Paris Attacks: A View from Abroad

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Samantha Hirschman

Samantha Hirschman | Blogger

American University of Rome (AUR), my host university, was holding a 24-hour film festival, a race to create a film in 24 hours, the night of the event. It was about 1 AM when I heard the news. Meghan Harmening messaged me via Facebook asking if I was okay:

Meghan said, “Are you in Rome right now?”

I responded, “Yeah, what’s up?”

She quickly messaged back, “Just making sure you’re safe. Paris terrorist attacks.”

The second I read her message, I felt my body go cold. I couldn’t believe it; I logged on the computer and I read what was happening. I was absolutely stunned. Paris really isn’t that far away from Rome. I called my dad via Facebook (that’s my only way of communicating here). My family was at my sister’s swim meet. When he answered, I told him I was safe and what was going on.

Throughout the weekend, I continued to be on my toes with everywhere I went. I was scared and worried about what might happen next. What did relieve some of my tension was my program, International Studies Abroad (ISA); they sent out an email on Saturday asking if everyone was safe. Throughout the week I’ve received emails from AUR, ISA, and the American Embassy not only asking about our whereabouts, but also informing us what is going on and how to stay safe.

December 8th is the start of the Holy Jubilee Year of Mercy. Starting this day, there will be another 1500 troops within the city of Rome. Since Tuesday, the 17th, there has been another 700 soldiers in the area as well. We now have an armed guard at AUR, whereas normally we only have one person at a booth monitoring the gate. Although it bothers me to require more safety measures, it comforts me that we have people looking out for us.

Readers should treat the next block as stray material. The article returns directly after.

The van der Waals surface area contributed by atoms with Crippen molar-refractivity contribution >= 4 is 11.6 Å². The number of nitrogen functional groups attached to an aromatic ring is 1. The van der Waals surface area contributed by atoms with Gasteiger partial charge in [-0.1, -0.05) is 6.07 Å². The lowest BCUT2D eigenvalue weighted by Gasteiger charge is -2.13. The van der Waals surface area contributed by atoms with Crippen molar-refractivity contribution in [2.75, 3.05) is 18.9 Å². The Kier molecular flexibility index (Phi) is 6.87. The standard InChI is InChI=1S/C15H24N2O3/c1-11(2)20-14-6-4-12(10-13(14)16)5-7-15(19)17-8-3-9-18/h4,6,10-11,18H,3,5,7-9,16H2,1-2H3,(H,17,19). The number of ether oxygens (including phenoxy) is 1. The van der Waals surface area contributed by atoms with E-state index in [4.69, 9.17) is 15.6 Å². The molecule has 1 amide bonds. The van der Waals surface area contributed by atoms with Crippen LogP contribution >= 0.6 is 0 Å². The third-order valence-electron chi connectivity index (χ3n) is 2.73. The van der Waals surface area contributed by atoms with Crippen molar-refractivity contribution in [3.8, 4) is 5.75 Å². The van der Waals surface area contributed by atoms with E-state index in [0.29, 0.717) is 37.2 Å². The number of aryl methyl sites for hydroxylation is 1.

I think what bothers me most about the whole thing is that I wouldn’t feel this scared in Iowa. Iowa is an area that most people don’t look at twice. “Oh yeah, farms right? Corn everywhere? Yeah, I’m not ever going there,” is what I hear from most of the other students I encounter. A lot of people don’t even know where it is. In Iowa, we can leave our cars unlocked, keys under the seat, and nothing happens. It’s something that I’m not used to and it puts me in a difficult position.

The weekend it happened I went to my military friend studying abroad with me and asked how much I really needed to worry. He said, “Nowhere is safe, Sam.” And from that I realized something: he’s right. Nowhere is safe, because there will always be bad people. Whether it is as low level as pick-pocketing or as extreme as terrorists, there are always bad people.

I think the biggest difference between my experience and the rest of the students at BV in America, is the fact that while everyone else forgets about the issue, I’m still being affected and everyday I have to question my safety. I didn’t start off liking this experience what-so-ever and this event doesn’t help it all that much either, but I’ve learned a lot from it. Please do not assume you are “fine” or “safe” simply because you are in bum-fuck-nowhere. The dangers of this world are very, very real.

Photo courtesy of Sam Hirschman